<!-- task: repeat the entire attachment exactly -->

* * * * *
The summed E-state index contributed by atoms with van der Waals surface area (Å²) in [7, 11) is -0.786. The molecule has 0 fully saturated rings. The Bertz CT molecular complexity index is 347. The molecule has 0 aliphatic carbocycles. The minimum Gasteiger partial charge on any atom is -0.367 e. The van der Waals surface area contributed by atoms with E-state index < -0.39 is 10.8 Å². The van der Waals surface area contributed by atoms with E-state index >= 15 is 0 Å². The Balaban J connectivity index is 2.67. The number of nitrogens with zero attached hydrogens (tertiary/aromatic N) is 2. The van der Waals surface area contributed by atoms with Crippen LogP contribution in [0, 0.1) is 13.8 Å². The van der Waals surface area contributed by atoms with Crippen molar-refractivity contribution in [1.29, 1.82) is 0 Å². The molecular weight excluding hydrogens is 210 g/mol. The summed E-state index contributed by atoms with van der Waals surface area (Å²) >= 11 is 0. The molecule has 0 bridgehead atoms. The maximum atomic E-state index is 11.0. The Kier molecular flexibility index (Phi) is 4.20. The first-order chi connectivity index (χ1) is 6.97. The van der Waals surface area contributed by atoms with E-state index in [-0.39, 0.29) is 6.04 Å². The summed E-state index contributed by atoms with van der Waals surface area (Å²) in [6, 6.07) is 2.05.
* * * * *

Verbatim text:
The summed E-state index contributed by atoms with van der Waals surface area (Å²) in [7, 11) is -0.786. The molecule has 0 fully saturated rings. The Bertz CT molecular complexity index is 347. The molecule has 0 aliphatic carbocycles. The minimum Gasteiger partial charge on any atom is -0.367 e. The van der Waals surface area contributed by atoms with E-state index < -0.39 is 10.8 Å². The van der Waals surface area contributed by atoms with E-state index >= 15 is 0 Å². The Balaban J connectivity index is 2.67. The number of nitrogens with zero attached hydrogens (tertiary/aromatic N) is 2. The van der Waals surface area contributed by atoms with Crippen LogP contribution in [0, 0.1) is 13.8 Å². The van der Waals surface area contributed by atoms with Crippen molar-refractivity contribution in [1.29, 1.82) is 0 Å². The molecular weight excluding hydrogens is 210 g/mol. The summed E-state index contributed by atoms with van der Waals surface area (Å²) >= 11 is 0. The molecule has 0 bridgehead atoms. The maximum atomic E-state index is 11.0. The Kier molecular flexibility index (Phi) is 4.20. The first-order chi connectivity index (χ1) is 6.97. The van der Waals surface area contributed by atoms with E-state index in [-0.39, 0.29) is 6.04 Å². The summed E-state index contributed by atoms with van der Waals surface area (Å²) in [6, 6.07) is 2.05.